The NFL has been eager to get its game in front of viewers globally for years; that was the reason behind its Yahoo trial two years ago, its brief flirtation with Twitter last year and it’s estimated $50 million deal for Thursday Night Football with Amazon Prime this season.
Audiencewise, the Yahoo and Twitter deals were just probes, testing the waters and the technology.
Iflix, the Netflix wannabe that has gained a toe-hold in some Asia-Pacific countries, is extending its content reach, signing a multi-year programming deal with Pakistan’s entertainment channel Hum TV.
Iflix is set to deploy in Pakistan this year, so the content deal – which includes dramas and other episodic programming – gives it a bit more panache with Pakistani audiences. Included in the deal are shows like Bin Roye, Humsafar and Udaari.
Global SVOD revenues are expected to grow nearly 61% to $32.18 billion in 2021 from $20 billion in 2015, a whopping 18X the $1.74 billion seen in 2010, with the APAC region being a key growth driver.
That revenue growth is reflected in strong consumer uptake globally, as the number of SVOD homes is forecast to reach 428 million, up from 248 million at the end of this year and 177 million in 2015, according to Digital TV Research’s Global SVOD Forecasts report.
Consumers in APAC watch more than 1.6 hours of online video content daily, nearly matching the 2.0 hours of traditional TV they consume daily, a new report says.
Brunei telco DST is partnering with iflix to offer its subscribers a year’s worth of unlimited access to the streaming video service for $48.
The deal gives DST customers access to content on up to five devices, including phones, tablets, laptops, desktops, TVs and other connected devices. , and also allows them to download content to their mobile device to watch offline.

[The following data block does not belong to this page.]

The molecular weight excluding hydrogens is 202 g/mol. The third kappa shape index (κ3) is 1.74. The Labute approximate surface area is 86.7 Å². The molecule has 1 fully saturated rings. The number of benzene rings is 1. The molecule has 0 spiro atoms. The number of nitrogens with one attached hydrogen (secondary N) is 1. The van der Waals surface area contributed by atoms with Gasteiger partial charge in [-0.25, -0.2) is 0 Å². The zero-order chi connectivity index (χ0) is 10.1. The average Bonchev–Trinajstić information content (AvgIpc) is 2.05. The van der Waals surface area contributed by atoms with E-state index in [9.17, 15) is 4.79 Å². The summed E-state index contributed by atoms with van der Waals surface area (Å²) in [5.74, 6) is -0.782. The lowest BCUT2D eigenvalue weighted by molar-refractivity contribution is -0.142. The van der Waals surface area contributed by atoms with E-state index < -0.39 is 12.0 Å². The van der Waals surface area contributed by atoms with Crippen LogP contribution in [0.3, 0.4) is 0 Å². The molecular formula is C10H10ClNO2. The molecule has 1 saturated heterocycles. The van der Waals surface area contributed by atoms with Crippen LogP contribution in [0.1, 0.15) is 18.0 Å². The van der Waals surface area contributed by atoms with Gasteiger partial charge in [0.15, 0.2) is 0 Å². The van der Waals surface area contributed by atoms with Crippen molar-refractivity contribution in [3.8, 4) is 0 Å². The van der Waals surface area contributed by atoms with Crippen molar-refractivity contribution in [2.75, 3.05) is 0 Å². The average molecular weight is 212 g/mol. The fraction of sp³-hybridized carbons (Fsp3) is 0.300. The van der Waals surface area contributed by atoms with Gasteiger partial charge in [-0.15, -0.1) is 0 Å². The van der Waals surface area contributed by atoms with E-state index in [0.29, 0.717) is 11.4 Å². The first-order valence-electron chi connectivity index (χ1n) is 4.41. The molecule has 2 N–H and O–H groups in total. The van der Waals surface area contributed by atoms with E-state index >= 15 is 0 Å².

Pakistan’s PTCL has signed a partnership agreement with Netflix for the Pakistan market, with each said saying they’ll “use their respective resources for mutual benefit, utilizing and maximizing the viewing experience and penetration of Netflix services in Pakistan.”
APAC’s subscription video on-demand (SVOD) subscriber numbers will more than double to 157.8 million by 2021, up from an anticipated 76.1 million at the end of 2016, a new report says. That’s an increase of 279% from the 41.7 million subscribers the region had at the end of 2015.
The rapid scaling comes as an increasing number of services launch in the region and as the Netflix deployment to the entire region in January of this year begins to gain traction.
Another SVOD service that launched to go toe-to-toe with Netflix is shutting down, the victim of an extraordinarily competitive Australian video market. Presto, the JV between free-to-air broadcaster Seven West Media and Foxtel, News Corp.’s pay-TV group had an estimated 200,000 paying subs and was a distant third to Netflix, which has about 1.9 million subscribers in Australia. Both launched about a year and a half ago.
Nearly one-in-three (29%) of the world’s top operators are expected to see revenues from subscriptions and pay-per-view remain flat between 2015 and 2021, according to a new report.
Digital TV Research reports that revenues for the 400 operators – that currently account for 83% of global totals -- will be flat at $206 billion and lose share to about 80%.
North, Central and South Americas recorded their first pay-TV subscriber loss even, according to the quarterly informitv Multiscreen Index, a modest 290,000 customers, but a loss nonetheless.